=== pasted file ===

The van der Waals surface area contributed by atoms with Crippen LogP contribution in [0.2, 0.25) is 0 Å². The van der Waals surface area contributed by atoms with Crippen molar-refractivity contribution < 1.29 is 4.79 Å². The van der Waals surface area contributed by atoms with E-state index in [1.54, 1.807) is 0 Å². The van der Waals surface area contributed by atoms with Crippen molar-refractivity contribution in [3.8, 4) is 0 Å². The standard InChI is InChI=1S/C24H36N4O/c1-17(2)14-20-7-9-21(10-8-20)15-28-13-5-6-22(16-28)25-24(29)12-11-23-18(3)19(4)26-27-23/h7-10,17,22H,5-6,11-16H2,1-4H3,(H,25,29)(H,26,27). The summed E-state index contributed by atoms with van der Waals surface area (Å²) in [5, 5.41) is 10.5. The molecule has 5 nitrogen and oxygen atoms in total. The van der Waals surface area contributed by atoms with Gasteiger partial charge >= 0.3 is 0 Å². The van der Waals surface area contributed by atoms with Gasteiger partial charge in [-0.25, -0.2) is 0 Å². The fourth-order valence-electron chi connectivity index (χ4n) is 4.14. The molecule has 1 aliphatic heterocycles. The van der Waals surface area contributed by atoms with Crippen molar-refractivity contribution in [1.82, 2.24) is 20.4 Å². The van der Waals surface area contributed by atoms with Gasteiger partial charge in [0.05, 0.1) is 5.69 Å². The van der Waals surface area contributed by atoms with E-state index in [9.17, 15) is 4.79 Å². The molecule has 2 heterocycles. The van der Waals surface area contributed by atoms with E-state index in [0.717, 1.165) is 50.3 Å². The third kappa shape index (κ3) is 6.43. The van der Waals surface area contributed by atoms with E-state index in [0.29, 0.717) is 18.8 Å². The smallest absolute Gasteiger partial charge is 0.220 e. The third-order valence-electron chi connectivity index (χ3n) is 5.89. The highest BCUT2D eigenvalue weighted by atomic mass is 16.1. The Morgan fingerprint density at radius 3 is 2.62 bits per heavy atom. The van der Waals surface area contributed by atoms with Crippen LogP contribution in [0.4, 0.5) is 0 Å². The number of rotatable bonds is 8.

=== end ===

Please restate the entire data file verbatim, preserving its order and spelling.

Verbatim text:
The van der Waals surface area contributed by atoms with Crippen LogP contribution in [0.2, 0.25) is 0 Å². The van der Waals surface area contributed by atoms with Crippen molar-refractivity contribution < 1.29 is 4.79 Å². The van der Waals surface area contributed by atoms with E-state index in [1.54, 1.807) is 0 Å². The van der Waals surface area contributed by atoms with Crippen molar-refractivity contribution in [3.8, 4) is 0 Å². The standard InChI is InChI=1S/C24H36N4O/c1-17(2)14-20-7-9-21(10-8-20)15-28-13-5-6-22(16-28)25-24(29)12-11-23-18(3)19(4)26-27-23/h7-10,17,22H,5-6,11-16H2,1-4H3,(H,25,29)(H,26,27). The summed E-state index contributed by atoms with van der Waals surface area (Å²) in [5, 5.41) is 10.5. The molecule has 5 nitrogen and oxygen atoms in total. The van der Waals surface area contributed by atoms with Gasteiger partial charge >= 0.3 is 0 Å². The van der Waals surface area contributed by atoms with Gasteiger partial charge in [-0.25, -0.2) is 0 Å². The fourth-order valence-electron chi connectivity index (χ4n) is 4.14. The molecule has 1 aliphatic heterocycles. The van der Waals surface area contributed by atoms with Crippen molar-refractivity contribution in [1.82, 2.24) is 20.4 Å². The van der Waals surface area contributed by atoms with Gasteiger partial charge in [0.05, 0.1) is 5.69 Å². The van der Waals surface area contributed by atoms with E-state index in [9.17, 15) is 4.79 Å². The molecule has 2 heterocycles. The van der Waals surface area contributed by atoms with E-state index in [0.717, 1.165) is 50.3 Å². The third kappa shape index (κ3) is 6.43. The van der Waals surface area contributed by atoms with E-state index in [0.29, 0.717) is 18.8 Å². The smallest absolute Gasteiger partial charge is 0.220 e. The third-order valence-electron chi connectivity index (χ3n) is 5.89. The highest BCUT2D eigenvalue weighted by atomic mass is 16.1. The Morgan fingerprint density at radius 3 is 2.62 bits per heavy atom. The van der Waals surface area contributed by atoms with Crippen LogP contribution in [0.4, 0.5) is 0 Å². The number of rotatable bonds is 8.